1) Eleanor, countess of Ormond, born 1304
2) John, earl of Hereford, born 1306
3) Humphrey, earl of Hereford, born about 1309
4) Margaret, countess of Devon, born 1311
5) William, earl of Northampton, born about 1312
6) Edward, born about 1312 and died 1334 (William's twin)

They also had a son with the very unusual name of Eneas, who died unmarried sometime after 1322, and several other children. Elizabeth died in 1316 at the age of thirty-three, giving birth to her 10th or 11th child Isabel, who did not survive.

Earl Humphrey was one of the men who had Edward's beloved Piers Gaveston killed in 1312, and although he was reconciled to the king in 1313, this must have been a tense period in Elizabeth's life.
The most famous fact about her concerns her father, who must once have ripped her coronet off her head during an argument and thrown it into the fire - an entry in his Wardrobe account states that he had to pay to replace the stones!

As for the relationship between Edward II and his five older sisters, they seem mostly to have been very good. Joan, Elizabeth and Mary were all very supportive of him when his father cut off his income after a huge row between them in 1305. (Eleanor was dead by then and Margaret was in Brabant). Joan lent him her seal to order goods, and all three invited their brother to stay with them. Elizabeth pleaded with their stepmother Marguerite to intercede with her husband on Edward's behalf.

Then there were Edward I's three children by his second wife Marguerite of France, half-sister of Philip IV. I've covered Thomas of Brotherton (born 1300) and Edmund of Woodstock (born 1301) in my post on the earls, but it's a little-known fact that there was also a daughter of this marriage: Eleanor, born in May 1306, a month before Edward I's 67th birthday. The little girl died in Amesbury Priory in 1311.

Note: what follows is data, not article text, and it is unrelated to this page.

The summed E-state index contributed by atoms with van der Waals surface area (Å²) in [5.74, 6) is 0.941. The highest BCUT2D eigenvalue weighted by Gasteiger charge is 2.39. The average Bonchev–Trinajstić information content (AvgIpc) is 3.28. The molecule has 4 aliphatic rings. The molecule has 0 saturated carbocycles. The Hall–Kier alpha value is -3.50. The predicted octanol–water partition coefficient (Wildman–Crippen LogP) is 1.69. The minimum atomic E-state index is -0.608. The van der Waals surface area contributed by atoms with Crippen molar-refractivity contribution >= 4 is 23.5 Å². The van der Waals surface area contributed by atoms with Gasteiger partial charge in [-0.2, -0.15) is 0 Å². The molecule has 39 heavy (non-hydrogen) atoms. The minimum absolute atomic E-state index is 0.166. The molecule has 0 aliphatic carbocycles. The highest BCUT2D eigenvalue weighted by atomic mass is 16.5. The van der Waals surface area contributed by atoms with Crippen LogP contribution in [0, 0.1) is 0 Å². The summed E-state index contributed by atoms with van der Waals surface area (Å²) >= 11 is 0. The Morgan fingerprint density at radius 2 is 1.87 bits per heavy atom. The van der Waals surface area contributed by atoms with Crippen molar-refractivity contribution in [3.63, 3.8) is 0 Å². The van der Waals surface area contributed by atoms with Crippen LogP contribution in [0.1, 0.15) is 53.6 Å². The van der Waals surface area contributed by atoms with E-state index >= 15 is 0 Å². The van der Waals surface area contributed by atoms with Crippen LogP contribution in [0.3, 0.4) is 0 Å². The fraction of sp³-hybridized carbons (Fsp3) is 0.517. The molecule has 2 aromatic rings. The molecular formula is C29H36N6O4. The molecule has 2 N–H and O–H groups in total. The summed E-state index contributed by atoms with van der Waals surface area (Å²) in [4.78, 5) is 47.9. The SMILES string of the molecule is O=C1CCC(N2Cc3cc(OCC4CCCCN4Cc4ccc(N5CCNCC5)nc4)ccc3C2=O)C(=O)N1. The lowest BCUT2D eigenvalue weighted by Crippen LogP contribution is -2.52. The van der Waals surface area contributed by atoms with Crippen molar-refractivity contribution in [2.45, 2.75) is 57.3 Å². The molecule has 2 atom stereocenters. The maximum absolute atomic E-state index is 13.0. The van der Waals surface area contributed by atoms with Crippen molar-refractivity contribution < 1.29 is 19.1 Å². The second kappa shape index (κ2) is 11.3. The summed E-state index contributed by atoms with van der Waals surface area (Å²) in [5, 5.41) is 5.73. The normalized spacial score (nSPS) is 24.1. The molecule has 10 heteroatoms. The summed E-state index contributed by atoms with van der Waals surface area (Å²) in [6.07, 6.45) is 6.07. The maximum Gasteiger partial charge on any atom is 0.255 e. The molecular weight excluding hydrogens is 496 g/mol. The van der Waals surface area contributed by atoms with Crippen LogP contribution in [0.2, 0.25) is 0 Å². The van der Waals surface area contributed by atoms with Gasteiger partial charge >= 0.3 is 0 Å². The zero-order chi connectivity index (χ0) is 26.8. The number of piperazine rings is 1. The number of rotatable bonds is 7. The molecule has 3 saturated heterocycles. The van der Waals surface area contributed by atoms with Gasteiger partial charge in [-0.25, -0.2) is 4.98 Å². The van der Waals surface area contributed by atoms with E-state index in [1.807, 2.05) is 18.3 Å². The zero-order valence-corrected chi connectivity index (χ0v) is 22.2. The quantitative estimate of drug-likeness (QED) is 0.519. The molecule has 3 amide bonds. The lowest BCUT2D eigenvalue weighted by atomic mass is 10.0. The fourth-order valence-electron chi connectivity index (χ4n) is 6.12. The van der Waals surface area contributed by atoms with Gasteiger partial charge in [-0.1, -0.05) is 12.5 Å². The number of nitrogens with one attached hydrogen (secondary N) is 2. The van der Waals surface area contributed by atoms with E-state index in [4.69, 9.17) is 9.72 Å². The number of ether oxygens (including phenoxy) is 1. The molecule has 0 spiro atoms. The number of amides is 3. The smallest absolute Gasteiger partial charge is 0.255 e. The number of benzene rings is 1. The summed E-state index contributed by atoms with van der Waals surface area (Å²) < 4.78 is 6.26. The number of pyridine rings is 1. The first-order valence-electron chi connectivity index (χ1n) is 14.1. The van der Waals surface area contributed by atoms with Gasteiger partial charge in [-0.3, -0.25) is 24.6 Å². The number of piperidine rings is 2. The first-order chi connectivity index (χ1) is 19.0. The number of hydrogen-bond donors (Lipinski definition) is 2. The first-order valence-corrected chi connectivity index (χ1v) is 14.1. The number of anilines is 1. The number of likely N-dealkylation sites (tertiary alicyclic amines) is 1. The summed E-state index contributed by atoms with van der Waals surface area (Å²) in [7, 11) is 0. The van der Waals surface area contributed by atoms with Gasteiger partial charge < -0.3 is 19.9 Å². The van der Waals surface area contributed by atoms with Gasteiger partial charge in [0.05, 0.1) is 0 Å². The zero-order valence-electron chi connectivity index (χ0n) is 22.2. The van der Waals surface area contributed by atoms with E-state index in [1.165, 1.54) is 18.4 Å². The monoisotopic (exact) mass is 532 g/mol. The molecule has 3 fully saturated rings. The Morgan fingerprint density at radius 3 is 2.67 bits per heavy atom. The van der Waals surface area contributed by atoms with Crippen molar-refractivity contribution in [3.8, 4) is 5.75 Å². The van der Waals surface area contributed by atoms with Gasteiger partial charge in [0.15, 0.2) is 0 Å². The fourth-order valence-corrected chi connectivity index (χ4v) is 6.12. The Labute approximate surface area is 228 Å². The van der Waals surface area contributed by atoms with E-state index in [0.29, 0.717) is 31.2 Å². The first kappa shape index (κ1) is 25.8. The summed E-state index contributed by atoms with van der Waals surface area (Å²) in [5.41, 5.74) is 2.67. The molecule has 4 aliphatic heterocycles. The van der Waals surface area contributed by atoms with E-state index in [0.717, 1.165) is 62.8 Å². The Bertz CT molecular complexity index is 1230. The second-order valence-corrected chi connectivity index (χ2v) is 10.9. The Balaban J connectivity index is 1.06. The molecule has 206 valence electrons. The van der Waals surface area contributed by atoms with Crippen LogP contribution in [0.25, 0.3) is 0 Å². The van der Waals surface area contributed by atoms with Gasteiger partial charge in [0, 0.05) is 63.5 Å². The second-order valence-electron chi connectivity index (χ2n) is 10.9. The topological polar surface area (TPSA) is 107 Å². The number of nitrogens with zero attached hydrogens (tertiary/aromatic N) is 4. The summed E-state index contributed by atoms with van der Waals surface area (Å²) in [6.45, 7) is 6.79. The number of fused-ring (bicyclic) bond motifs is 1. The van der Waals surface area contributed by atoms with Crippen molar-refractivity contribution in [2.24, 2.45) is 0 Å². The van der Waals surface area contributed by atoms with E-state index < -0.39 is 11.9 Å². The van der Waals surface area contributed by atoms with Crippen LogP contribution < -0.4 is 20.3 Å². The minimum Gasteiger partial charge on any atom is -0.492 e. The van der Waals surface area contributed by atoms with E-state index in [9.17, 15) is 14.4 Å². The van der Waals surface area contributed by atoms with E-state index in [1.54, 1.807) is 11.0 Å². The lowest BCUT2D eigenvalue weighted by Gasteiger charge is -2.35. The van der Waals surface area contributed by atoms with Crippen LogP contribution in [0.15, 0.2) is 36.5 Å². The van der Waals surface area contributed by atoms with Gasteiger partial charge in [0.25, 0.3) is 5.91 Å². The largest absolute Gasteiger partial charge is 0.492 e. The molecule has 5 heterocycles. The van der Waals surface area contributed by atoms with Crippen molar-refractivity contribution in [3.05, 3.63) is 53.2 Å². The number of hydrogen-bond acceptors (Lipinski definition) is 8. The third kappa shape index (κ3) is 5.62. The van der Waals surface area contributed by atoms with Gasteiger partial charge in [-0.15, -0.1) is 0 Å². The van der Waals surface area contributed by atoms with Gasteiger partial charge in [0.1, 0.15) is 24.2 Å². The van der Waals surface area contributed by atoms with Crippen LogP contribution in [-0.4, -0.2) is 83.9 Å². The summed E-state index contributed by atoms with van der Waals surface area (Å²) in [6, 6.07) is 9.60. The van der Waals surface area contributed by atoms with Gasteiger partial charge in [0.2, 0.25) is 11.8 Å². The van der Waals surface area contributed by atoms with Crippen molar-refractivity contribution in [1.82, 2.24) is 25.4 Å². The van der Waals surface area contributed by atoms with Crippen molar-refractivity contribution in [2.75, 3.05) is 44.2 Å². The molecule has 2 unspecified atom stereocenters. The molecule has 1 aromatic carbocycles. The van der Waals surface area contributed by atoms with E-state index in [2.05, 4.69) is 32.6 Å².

These children of Edward I's old age led to some interesting relationships:
his eldest grandchild Gilbert de Clare, earl of Gloucester (born 1291) was fifteen years older than his aunt, little Eleanor.
His eldest great-grandchild Hugh le Despenser 'the Even Younger' (son of Eleanor de Clare and guess who) was born in 1308 or 1309. Only two or three years between the births of a child and a great-grandchild! :)


Anonymous said...

Thanks Alianore, interesting post! It's good to know Edward had a good relationship with his sisters - he needed the affection! BTW, because England seemed very bilingual at the time, were the girls ever known by different names - Marie, Marguerite, Jeanne etc?

Kathryn Warner said...

That's a very interesting question, Prince Lieven, your highness, your highness (Blackadder III....:)

Here are some names as I've seen them in documents of Edward II's time (modern spelling on left):

Edward - Edward
Margaret - Margarete
Isabella - Isabel, Isabelle
Joan - Johane
Eleanor - Alianore, Alianora, Alienora
Alice - Aleise
Hugh - usually Hugh, sometimes Hughe or Hue
John - Johan
William - William
Henry - Henri
Richard - Richard
Robert - Robert
Thomas - Thomas
Walter - Wauter, Wautier
Ralph - Rauf
Edmund - Edmon, Esmon
Piers - Pieres, Pierres
Humphrey - Hunfrai, Humfrei, Humfray

Anonymous said...

Interesting stuff, especially the many variations of Eleanor - none of them really close to the modern!

Gabriele Campbell said...

The modern German version is Leonore, thogh the name is quite rare.

I spell Henry's II wife 'Alienor' in Kings and Rebels, it sounds better than Eleanor to me. I kept the more familiar spelling of Henry to distinguish him from Henri Sinclair Baron Roslyn (the historically existant relation to the fictive Girart and Roderic de Sinclaire), and Duke Heinrich of Saxony.